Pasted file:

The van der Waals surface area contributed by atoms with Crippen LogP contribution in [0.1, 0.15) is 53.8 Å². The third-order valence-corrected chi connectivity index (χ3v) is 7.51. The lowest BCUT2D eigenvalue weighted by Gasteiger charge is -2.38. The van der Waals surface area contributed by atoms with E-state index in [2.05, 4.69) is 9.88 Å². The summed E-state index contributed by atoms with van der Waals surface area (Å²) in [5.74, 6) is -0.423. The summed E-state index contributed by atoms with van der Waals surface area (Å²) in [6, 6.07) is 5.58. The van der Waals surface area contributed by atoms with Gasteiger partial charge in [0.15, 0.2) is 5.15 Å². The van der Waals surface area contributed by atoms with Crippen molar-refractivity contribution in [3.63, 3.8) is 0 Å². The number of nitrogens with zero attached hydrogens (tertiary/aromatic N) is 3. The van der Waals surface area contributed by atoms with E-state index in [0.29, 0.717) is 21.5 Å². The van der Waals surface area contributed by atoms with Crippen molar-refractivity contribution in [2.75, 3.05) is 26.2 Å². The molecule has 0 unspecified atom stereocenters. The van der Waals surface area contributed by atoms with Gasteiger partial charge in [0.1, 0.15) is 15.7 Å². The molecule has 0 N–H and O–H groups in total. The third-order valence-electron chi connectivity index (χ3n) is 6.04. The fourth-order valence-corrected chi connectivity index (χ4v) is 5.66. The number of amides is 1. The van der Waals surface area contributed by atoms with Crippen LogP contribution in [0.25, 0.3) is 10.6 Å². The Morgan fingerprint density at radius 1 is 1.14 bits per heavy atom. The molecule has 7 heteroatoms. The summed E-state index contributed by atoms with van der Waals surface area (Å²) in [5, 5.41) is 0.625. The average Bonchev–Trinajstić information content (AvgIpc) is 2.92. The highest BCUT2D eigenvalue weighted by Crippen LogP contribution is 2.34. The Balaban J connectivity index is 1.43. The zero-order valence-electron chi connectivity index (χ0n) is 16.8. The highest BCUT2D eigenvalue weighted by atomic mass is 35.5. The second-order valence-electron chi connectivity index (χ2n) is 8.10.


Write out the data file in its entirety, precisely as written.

The van der Waals surface area contributed by atoms with Crippen LogP contribution in [0.1, 0.15) is 53.8 Å². The third-order valence-corrected chi connectivity index (χ3v) is 7.51. The lowest BCUT2D eigenvalue weighted by Gasteiger charge is -2.38. The van der Waals surface area contributed by atoms with E-state index in [2.05, 4.69) is 9.88 Å². The summed E-state index contributed by atoms with van der Waals surface area (Å²) in [5.74, 6) is -0.423. The summed E-state index contributed by atoms with van der Waals surface area (Å²) in [6, 6.07) is 5.58. The van der Waals surface area contributed by atoms with Gasteiger partial charge in [0.15, 0.2) is 5.15 Å². The van der Waals surface area contributed by atoms with Crippen molar-refractivity contribution in [3.63, 3.8) is 0 Å². The number of nitrogens with zero attached hydrogens (tertiary/aromatic N) is 3. The van der Waals surface area contributed by atoms with E-state index in [0.29, 0.717) is 21.5 Å². The van der Waals surface area contributed by atoms with Crippen molar-refractivity contribution in [2.75, 3.05) is 26.2 Å². The molecule has 0 unspecified atom stereocenters. The van der Waals surface area contributed by atoms with Gasteiger partial charge in [0.1, 0.15) is 15.7 Å². The molecule has 0 N–H and O–H groups in total. The third-order valence-electron chi connectivity index (χ3n) is 6.04. The fourth-order valence-corrected chi connectivity index (χ4v) is 5.66. The number of amides is 1. The van der Waals surface area contributed by atoms with Crippen LogP contribution in [0.25, 0.3) is 10.6 Å². The Morgan fingerprint density at radius 1 is 1.14 bits per heavy atom. The molecule has 7 heteroatoms. The summed E-state index contributed by atoms with van der Waals surface area (Å²) in [5, 5.41) is 0.625. The average Bonchev–Trinajstić information content (AvgIpc) is 2.92. The highest BCUT2D eigenvalue weighted by Crippen LogP contribution is 2.34. The Balaban J connectivity index is 1.43. The zero-order valence-electron chi connectivity index (χ0n) is 16.8. The highest BCUT2D eigenvalue weighted by atomic mass is 35.5. The second-order valence-electron chi connectivity index (χ2n) is 8.10.